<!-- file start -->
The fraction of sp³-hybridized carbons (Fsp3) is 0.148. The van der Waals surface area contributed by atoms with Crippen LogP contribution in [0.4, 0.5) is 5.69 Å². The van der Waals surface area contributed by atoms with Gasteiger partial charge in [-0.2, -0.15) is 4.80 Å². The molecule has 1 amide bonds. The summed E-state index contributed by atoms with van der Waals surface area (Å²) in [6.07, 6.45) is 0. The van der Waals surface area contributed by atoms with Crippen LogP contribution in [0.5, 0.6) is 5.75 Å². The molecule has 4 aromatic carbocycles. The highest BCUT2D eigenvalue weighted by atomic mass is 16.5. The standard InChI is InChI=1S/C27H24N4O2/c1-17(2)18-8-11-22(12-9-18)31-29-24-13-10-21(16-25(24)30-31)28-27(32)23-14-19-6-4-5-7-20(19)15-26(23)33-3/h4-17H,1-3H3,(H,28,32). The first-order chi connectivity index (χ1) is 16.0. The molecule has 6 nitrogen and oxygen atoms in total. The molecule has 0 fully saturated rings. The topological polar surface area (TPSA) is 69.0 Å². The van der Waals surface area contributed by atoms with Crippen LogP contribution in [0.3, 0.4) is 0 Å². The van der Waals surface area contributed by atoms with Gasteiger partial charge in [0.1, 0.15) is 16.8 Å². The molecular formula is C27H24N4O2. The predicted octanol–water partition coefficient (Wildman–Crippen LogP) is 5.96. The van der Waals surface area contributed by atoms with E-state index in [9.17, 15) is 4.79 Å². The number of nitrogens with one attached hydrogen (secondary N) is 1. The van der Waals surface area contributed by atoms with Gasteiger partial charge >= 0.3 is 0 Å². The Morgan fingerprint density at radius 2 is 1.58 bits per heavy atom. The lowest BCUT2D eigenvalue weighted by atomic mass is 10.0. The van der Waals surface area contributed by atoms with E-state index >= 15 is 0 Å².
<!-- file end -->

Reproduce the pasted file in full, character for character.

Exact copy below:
The fraction of sp³-hybridized carbons (Fsp3) is 0.148. The van der Waals surface area contributed by atoms with Crippen LogP contribution in [0.4, 0.5) is 5.69 Å². The van der Waals surface area contributed by atoms with Gasteiger partial charge in [-0.2, -0.15) is 4.80 Å². The molecule has 1 amide bonds. The summed E-state index contributed by atoms with van der Waals surface area (Å²) in [6.07, 6.45) is 0. The van der Waals surface area contributed by atoms with Crippen LogP contribution in [0.5, 0.6) is 5.75 Å². The molecule has 4 aromatic carbocycles. The highest BCUT2D eigenvalue weighted by atomic mass is 16.5. The standard InChI is InChI=1S/C27H24N4O2/c1-17(2)18-8-11-22(12-9-18)31-29-24-13-10-21(16-25(24)30-31)28-27(32)23-14-19-6-4-5-7-20(19)15-26(23)33-3/h4-17H,1-3H3,(H,28,32). The first-order chi connectivity index (χ1) is 16.0. The molecule has 6 nitrogen and oxygen atoms in total. The molecule has 0 fully saturated rings. The topological polar surface area (TPSA) is 69.0 Å². The van der Waals surface area contributed by atoms with Crippen LogP contribution in [0.3, 0.4) is 0 Å². The van der Waals surface area contributed by atoms with Gasteiger partial charge in [0.1, 0.15) is 16.8 Å². The molecular formula is C27H24N4O2. The predicted octanol–water partition coefficient (Wildman–Crippen LogP) is 5.96. The van der Waals surface area contributed by atoms with E-state index in [9.17, 15) is 4.79 Å². The number of nitrogens with one attached hydrogen (secondary N) is 1. The van der Waals surface area contributed by atoms with Gasteiger partial charge >= 0.3 is 0 Å². The Morgan fingerprint density at radius 2 is 1.58 bits per heavy atom. The lowest BCUT2D eigenvalue weighted by atomic mass is 10.0. The van der Waals surface area contributed by atoms with E-state index >= 15 is 0 Å².